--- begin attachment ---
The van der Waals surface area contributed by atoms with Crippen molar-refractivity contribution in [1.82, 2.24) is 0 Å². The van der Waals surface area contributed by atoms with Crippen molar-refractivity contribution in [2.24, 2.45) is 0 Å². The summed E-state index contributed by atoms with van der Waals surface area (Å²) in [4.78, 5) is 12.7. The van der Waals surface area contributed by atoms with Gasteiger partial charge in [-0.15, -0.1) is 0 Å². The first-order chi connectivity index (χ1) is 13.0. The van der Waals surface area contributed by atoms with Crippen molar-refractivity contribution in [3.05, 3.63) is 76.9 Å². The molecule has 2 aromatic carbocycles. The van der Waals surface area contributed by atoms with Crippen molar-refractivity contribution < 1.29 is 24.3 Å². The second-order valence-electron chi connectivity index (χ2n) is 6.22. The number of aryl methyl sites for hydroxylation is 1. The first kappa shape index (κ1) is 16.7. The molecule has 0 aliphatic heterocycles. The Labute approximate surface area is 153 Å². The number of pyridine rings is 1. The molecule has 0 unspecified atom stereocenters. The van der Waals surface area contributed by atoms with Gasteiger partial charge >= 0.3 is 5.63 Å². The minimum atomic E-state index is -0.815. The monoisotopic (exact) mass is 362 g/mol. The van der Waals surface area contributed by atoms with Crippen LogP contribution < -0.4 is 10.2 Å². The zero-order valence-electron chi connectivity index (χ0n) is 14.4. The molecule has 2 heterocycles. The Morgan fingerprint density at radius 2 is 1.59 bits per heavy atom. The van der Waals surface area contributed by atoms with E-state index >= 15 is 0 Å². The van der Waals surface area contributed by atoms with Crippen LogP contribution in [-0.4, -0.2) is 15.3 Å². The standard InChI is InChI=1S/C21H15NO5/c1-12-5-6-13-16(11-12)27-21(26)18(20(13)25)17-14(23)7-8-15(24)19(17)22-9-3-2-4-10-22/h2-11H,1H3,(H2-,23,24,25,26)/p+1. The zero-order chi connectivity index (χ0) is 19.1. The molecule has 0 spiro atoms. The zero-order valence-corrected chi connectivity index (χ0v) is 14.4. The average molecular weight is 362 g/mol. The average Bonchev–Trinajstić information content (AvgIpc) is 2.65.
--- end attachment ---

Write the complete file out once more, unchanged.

The van der Waals surface area contributed by atoms with Crippen molar-refractivity contribution in [1.82, 2.24) is 0 Å². The van der Waals surface area contributed by atoms with Crippen molar-refractivity contribution in [2.24, 2.45) is 0 Å². The summed E-state index contributed by atoms with van der Waals surface area (Å²) in [4.78, 5) is 12.7. The van der Waals surface area contributed by atoms with Gasteiger partial charge in [-0.15, -0.1) is 0 Å². The first-order chi connectivity index (χ1) is 13.0. The van der Waals surface area contributed by atoms with Crippen molar-refractivity contribution in [3.05, 3.63) is 76.9 Å². The molecule has 2 aromatic carbocycles. The van der Waals surface area contributed by atoms with Crippen molar-refractivity contribution < 1.29 is 24.3 Å². The second-order valence-electron chi connectivity index (χ2n) is 6.22. The number of aryl methyl sites for hydroxylation is 1. The first kappa shape index (κ1) is 16.7. The molecule has 0 aliphatic heterocycles. The Labute approximate surface area is 153 Å². The number of pyridine rings is 1. The molecule has 0 unspecified atom stereocenters. The van der Waals surface area contributed by atoms with Gasteiger partial charge >= 0.3 is 5.63 Å². The minimum atomic E-state index is -0.815. The monoisotopic (exact) mass is 362 g/mol. The van der Waals surface area contributed by atoms with Crippen LogP contribution < -0.4 is 10.2 Å². The zero-order valence-electron chi connectivity index (χ0n) is 14.4. The molecule has 2 heterocycles. The Morgan fingerprint density at radius 2 is 1.59 bits per heavy atom. The van der Waals surface area contributed by atoms with E-state index >= 15 is 0 Å². The van der Waals surface area contributed by atoms with Crippen LogP contribution in [-0.4, -0.2) is 15.3 Å². The standard InChI is InChI=1S/C21H15NO5/c1-12-5-6-13-16(11-12)27-21(26)18(20(13)25)17-14(23)7-8-15(24)19(17)22-9-3-2-4-10-22/h2-11H,1H3,(H2-,23,24,25,26)/p+1. The zero-order chi connectivity index (χ0) is 19.1. The molecule has 0 spiro atoms. The zero-order valence-corrected chi connectivity index (χ0v) is 14.4. The average molecular weight is 362 g/mol. The average Bonchev–Trinajstić information content (AvgIpc) is 2.65.